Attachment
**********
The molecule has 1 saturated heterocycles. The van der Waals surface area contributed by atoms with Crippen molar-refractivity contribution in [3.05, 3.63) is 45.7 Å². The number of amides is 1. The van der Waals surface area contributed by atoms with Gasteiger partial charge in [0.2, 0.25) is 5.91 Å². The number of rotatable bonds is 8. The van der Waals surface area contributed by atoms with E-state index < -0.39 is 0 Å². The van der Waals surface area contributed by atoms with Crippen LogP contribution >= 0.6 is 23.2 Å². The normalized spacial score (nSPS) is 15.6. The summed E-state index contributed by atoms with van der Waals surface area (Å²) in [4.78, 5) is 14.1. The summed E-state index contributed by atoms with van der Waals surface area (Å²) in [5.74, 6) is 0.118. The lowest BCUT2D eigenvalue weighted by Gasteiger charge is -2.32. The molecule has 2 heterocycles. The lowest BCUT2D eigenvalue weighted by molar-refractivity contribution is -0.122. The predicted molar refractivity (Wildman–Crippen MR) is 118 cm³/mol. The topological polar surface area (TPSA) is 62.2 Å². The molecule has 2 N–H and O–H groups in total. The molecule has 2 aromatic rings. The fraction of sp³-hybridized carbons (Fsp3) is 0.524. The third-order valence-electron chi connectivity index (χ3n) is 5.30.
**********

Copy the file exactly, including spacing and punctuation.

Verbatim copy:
The molecule has 1 saturated heterocycles. The van der Waals surface area contributed by atoms with Crippen molar-refractivity contribution in [3.05, 3.63) is 45.7 Å². The number of amides is 1. The van der Waals surface area contributed by atoms with Gasteiger partial charge in [0.2, 0.25) is 5.91 Å². The number of rotatable bonds is 8. The van der Waals surface area contributed by atoms with E-state index < -0.39 is 0 Å². The van der Waals surface area contributed by atoms with Crippen LogP contribution >= 0.6 is 23.2 Å². The normalized spacial score (nSPS) is 15.6. The summed E-state index contributed by atoms with van der Waals surface area (Å²) in [4.78, 5) is 14.1. The summed E-state index contributed by atoms with van der Waals surface area (Å²) in [5.74, 6) is 0.118. The lowest BCUT2D eigenvalue weighted by Gasteiger charge is -2.32. The molecule has 2 heterocycles. The lowest BCUT2D eigenvalue weighted by molar-refractivity contribution is -0.122. The predicted molar refractivity (Wildman–Crippen MR) is 118 cm³/mol. The topological polar surface area (TPSA) is 62.2 Å². The molecule has 2 N–H and O–H groups in total. The molecule has 2 aromatic rings. The fraction of sp³-hybridized carbons (Fsp3) is 0.524. The third-order valence-electron chi connectivity index (χ3n) is 5.30.